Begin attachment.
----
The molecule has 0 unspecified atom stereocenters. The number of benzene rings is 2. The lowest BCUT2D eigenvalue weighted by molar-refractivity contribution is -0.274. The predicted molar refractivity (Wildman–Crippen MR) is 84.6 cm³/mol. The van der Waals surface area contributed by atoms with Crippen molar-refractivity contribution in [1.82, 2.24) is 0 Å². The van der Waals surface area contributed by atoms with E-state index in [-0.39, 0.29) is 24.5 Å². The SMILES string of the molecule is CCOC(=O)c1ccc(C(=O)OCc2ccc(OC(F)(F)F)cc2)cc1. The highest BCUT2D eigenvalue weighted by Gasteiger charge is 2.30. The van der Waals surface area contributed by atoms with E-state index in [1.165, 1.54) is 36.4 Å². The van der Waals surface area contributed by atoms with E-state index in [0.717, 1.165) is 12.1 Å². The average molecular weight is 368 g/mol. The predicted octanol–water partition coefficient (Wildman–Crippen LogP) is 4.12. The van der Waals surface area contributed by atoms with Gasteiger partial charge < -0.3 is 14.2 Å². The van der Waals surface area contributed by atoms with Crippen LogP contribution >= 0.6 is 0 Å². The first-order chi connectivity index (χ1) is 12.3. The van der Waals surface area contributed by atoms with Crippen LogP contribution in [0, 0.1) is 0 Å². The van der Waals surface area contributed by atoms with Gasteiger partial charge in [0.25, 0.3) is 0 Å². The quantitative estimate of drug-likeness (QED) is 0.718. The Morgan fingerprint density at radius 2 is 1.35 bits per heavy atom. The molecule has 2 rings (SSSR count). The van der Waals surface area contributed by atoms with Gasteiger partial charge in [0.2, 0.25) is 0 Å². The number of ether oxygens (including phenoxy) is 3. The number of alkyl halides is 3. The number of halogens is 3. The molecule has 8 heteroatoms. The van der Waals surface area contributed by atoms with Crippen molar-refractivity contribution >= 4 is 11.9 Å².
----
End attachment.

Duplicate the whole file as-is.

The molecule has 0 unspecified atom stereocenters. The number of benzene rings is 2. The lowest BCUT2D eigenvalue weighted by molar-refractivity contribution is -0.274. The predicted molar refractivity (Wildman–Crippen MR) is 84.6 cm³/mol. The van der Waals surface area contributed by atoms with Crippen molar-refractivity contribution in [1.82, 2.24) is 0 Å². The van der Waals surface area contributed by atoms with E-state index in [-0.39, 0.29) is 24.5 Å². The SMILES string of the molecule is CCOC(=O)c1ccc(C(=O)OCc2ccc(OC(F)(F)F)cc2)cc1. The highest BCUT2D eigenvalue weighted by Gasteiger charge is 2.30. The van der Waals surface area contributed by atoms with E-state index in [1.165, 1.54) is 36.4 Å². The van der Waals surface area contributed by atoms with E-state index in [0.717, 1.165) is 12.1 Å². The average molecular weight is 368 g/mol. The predicted octanol–water partition coefficient (Wildman–Crippen LogP) is 4.12. The van der Waals surface area contributed by atoms with Gasteiger partial charge < -0.3 is 14.2 Å². The van der Waals surface area contributed by atoms with Crippen LogP contribution >= 0.6 is 0 Å². The first-order chi connectivity index (χ1) is 12.3. The van der Waals surface area contributed by atoms with Crippen LogP contribution in [0, 0.1) is 0 Å². The van der Waals surface area contributed by atoms with Gasteiger partial charge in [0.25, 0.3) is 0 Å². The quantitative estimate of drug-likeness (QED) is 0.718. The Morgan fingerprint density at radius 2 is 1.35 bits per heavy atom. The molecule has 2 rings (SSSR count). The van der Waals surface area contributed by atoms with Gasteiger partial charge in [0.2, 0.25) is 0 Å². The number of ether oxygens (including phenoxy) is 3. The number of alkyl halides is 3. The number of halogens is 3. The molecule has 8 heteroatoms. The van der Waals surface area contributed by atoms with Crippen molar-refractivity contribution >= 4 is 11.9 Å².